Although the city did not have a strong army, its leaders amassed power by forming strategic alliances with other cities and by marrying the royal family's famously beautiful daughters to other rulers.

Cancuen suffered little looting over the centuries, at least in part because it does not have a pyramid or other traditional signs of Maya power.

Another large altar was discovered at Cancuen in 1915 by explorer Sylvanus Morley. It is now on display at the National Museum of Archaeology in Guatemala City and has long been considered one of the museum's greatest treasures.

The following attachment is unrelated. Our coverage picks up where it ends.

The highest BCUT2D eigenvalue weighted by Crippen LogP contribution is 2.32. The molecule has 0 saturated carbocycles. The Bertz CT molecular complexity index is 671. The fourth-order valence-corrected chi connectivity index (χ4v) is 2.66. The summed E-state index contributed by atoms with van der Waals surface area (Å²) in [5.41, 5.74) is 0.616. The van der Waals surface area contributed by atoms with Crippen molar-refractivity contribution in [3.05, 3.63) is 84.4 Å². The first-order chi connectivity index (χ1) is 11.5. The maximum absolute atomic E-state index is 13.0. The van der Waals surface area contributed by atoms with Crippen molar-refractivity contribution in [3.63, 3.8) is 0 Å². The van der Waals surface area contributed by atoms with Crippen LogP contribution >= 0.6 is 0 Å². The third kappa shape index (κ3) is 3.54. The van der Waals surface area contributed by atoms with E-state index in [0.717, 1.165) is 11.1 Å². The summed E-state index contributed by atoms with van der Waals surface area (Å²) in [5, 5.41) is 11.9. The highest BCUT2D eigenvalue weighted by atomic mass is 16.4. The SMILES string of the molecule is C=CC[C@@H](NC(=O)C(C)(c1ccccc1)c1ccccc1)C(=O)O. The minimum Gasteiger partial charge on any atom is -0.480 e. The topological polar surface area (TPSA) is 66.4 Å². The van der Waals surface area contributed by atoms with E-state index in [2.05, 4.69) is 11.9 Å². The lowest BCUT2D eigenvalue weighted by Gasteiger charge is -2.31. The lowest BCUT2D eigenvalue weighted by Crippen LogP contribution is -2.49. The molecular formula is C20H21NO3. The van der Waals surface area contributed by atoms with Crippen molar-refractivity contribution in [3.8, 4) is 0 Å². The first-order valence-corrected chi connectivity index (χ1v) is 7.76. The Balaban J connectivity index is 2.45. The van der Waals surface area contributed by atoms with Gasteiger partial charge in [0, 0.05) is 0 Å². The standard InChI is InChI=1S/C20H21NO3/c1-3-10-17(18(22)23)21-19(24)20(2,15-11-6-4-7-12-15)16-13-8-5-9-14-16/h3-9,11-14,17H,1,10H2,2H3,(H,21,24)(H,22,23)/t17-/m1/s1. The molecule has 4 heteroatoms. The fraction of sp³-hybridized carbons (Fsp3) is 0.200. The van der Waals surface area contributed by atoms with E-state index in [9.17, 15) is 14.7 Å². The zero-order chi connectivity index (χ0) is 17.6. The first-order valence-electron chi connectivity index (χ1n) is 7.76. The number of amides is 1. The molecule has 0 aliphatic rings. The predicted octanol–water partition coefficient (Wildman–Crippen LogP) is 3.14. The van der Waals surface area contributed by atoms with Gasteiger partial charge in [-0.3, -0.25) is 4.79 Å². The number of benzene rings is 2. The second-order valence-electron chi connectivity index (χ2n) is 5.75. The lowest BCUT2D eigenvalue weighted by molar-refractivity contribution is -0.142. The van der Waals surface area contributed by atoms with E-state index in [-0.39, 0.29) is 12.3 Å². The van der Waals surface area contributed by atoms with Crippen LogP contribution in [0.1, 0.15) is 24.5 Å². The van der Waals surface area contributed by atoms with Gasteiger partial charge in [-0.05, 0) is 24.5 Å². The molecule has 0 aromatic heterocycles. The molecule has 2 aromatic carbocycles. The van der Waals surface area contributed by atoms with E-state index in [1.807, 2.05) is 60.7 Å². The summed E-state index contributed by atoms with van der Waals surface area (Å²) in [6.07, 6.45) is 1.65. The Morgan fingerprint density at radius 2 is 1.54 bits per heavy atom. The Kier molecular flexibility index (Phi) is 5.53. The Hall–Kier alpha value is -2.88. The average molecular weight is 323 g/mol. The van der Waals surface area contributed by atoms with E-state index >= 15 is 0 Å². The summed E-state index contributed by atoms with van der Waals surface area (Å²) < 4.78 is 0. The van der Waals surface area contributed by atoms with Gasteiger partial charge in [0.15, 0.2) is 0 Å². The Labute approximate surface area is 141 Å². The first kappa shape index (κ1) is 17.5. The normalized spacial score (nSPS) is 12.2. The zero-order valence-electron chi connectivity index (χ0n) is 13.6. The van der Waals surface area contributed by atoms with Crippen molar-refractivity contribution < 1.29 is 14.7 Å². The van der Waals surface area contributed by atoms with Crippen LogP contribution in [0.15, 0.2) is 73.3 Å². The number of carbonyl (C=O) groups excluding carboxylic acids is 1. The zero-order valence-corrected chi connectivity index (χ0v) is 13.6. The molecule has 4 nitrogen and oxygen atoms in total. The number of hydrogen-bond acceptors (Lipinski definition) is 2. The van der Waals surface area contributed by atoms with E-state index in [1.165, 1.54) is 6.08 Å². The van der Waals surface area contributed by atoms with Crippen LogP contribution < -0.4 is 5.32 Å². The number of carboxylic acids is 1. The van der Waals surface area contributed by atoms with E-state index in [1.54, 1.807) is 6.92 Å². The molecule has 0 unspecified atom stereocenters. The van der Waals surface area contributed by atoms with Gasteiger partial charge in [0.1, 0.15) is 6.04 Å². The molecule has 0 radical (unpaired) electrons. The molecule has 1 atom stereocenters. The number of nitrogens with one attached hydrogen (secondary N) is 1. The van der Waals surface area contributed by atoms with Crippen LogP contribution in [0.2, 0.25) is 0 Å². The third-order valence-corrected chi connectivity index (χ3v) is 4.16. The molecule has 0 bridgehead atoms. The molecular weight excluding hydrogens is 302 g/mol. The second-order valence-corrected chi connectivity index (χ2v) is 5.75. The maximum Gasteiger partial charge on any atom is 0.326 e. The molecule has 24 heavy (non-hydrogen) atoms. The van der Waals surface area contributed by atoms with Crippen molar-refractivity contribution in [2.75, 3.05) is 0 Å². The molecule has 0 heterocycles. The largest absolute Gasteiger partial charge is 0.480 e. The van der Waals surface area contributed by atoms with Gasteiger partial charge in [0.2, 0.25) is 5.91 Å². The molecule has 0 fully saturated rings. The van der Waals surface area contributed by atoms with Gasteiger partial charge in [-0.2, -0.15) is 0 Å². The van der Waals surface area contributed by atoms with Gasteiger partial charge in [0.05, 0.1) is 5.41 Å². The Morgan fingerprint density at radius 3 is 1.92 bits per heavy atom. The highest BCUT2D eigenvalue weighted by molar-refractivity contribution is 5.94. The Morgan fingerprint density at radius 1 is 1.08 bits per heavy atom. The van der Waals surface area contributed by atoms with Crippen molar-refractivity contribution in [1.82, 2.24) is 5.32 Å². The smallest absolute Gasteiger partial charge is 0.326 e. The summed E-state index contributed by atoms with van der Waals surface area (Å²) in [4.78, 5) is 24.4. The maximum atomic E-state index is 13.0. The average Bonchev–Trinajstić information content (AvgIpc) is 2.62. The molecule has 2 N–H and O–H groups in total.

The new altar "is a masterpiece of Maya art and is even better than the one discovered in 1915," said epigrapher Federico Fahsen, who is deciphering its glyphs.

It depicts Cancuen's greatest king, Taj Chan Ahk Ah Kalomte, playing handball with another king, a ritual formalization of an alliance. Other text on the altar, not yet fully translated, points to the previously unknown location of the king's tomb.

The stone altar was set into the ball court floor and was used as a marker or goal post for later games, as well as for sacrifices.

The altar was apparently exposed by heavy rains in October 2001, a time when Demarest's team was not working at the site. According to the story later pieced together by Demarest and federal authorities, a local gang of looters spotted it and hauled the heavy altar onto a boat, taking it to their encampment downriver.